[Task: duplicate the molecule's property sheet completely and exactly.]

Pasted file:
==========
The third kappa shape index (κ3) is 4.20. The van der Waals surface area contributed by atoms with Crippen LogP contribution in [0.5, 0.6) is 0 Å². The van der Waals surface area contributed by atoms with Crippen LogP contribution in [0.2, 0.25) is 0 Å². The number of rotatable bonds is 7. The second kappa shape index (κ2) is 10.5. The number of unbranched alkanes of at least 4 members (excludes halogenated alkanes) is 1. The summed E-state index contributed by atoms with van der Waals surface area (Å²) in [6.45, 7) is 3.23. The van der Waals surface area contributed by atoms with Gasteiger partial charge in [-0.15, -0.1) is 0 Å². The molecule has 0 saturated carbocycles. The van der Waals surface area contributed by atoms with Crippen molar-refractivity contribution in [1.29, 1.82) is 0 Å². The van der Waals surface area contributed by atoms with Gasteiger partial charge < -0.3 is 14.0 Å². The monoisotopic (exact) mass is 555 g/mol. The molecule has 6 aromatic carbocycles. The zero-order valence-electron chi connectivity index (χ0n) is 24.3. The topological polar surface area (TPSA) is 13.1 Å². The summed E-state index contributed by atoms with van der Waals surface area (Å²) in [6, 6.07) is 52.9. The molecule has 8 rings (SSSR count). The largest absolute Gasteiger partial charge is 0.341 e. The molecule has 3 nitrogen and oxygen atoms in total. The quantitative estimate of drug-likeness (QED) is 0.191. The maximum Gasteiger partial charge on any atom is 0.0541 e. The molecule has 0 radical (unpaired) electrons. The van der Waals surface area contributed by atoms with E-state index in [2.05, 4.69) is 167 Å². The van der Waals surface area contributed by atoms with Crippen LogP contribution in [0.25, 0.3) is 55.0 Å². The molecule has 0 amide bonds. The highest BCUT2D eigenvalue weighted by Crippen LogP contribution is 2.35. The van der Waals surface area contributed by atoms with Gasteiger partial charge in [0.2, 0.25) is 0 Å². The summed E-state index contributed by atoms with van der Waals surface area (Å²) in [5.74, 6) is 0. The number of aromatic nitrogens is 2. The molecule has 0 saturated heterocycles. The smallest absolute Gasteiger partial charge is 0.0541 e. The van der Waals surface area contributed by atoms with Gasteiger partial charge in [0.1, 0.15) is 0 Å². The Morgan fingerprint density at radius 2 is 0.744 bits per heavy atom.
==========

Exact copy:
The third kappa shape index (κ3) is 4.20. The van der Waals surface area contributed by atoms with Crippen LogP contribution in [0.5, 0.6) is 0 Å². The van der Waals surface area contributed by atoms with Crippen LogP contribution in [0.2, 0.25) is 0 Å². The number of rotatable bonds is 7. The second kappa shape index (κ2) is 10.5. The number of unbranched alkanes of at least 4 members (excludes halogenated alkanes) is 1. The summed E-state index contributed by atoms with van der Waals surface area (Å²) in [6.45, 7) is 3.23. The van der Waals surface area contributed by atoms with Gasteiger partial charge in [-0.15, -0.1) is 0 Å². The molecule has 0 saturated carbocycles. The van der Waals surface area contributed by atoms with Crippen molar-refractivity contribution in [1.29, 1.82) is 0 Å². The van der Waals surface area contributed by atoms with Gasteiger partial charge < -0.3 is 14.0 Å². The monoisotopic (exact) mass is 555 g/mol. The molecule has 6 aromatic carbocycles. The zero-order valence-electron chi connectivity index (χ0n) is 24.3. The topological polar surface area (TPSA) is 13.1 Å². The summed E-state index contributed by atoms with van der Waals surface area (Å²) in [6, 6.07) is 52.9. The molecule has 8 rings (SSSR count). The largest absolute Gasteiger partial charge is 0.341 e. The molecule has 3 nitrogen and oxygen atoms in total. The quantitative estimate of drug-likeness (QED) is 0.191. The maximum Gasteiger partial charge on any atom is 0.0541 e. The molecule has 0 radical (unpaired) electrons. The van der Waals surface area contributed by atoms with E-state index in [2.05, 4.69) is 167 Å². The van der Waals surface area contributed by atoms with Crippen LogP contribution in [0.25, 0.3) is 55.0 Å². The molecule has 0 amide bonds. The highest BCUT2D eigenvalue weighted by Crippen LogP contribution is 2.35. The van der Waals surface area contributed by atoms with Gasteiger partial charge in [0.2, 0.25) is 0 Å². The summed E-state index contributed by atoms with van der Waals surface area (Å²) in [5.74, 6) is 0. The number of aromatic nitrogens is 2. The molecule has 0 saturated heterocycles. The smallest absolute Gasteiger partial charge is 0.0541 e. The van der Waals surface area contributed by atoms with Gasteiger partial charge in [0.1, 0.15) is 0 Å². The Morgan fingerprint density at radius 2 is 0.744 bits per heavy atom.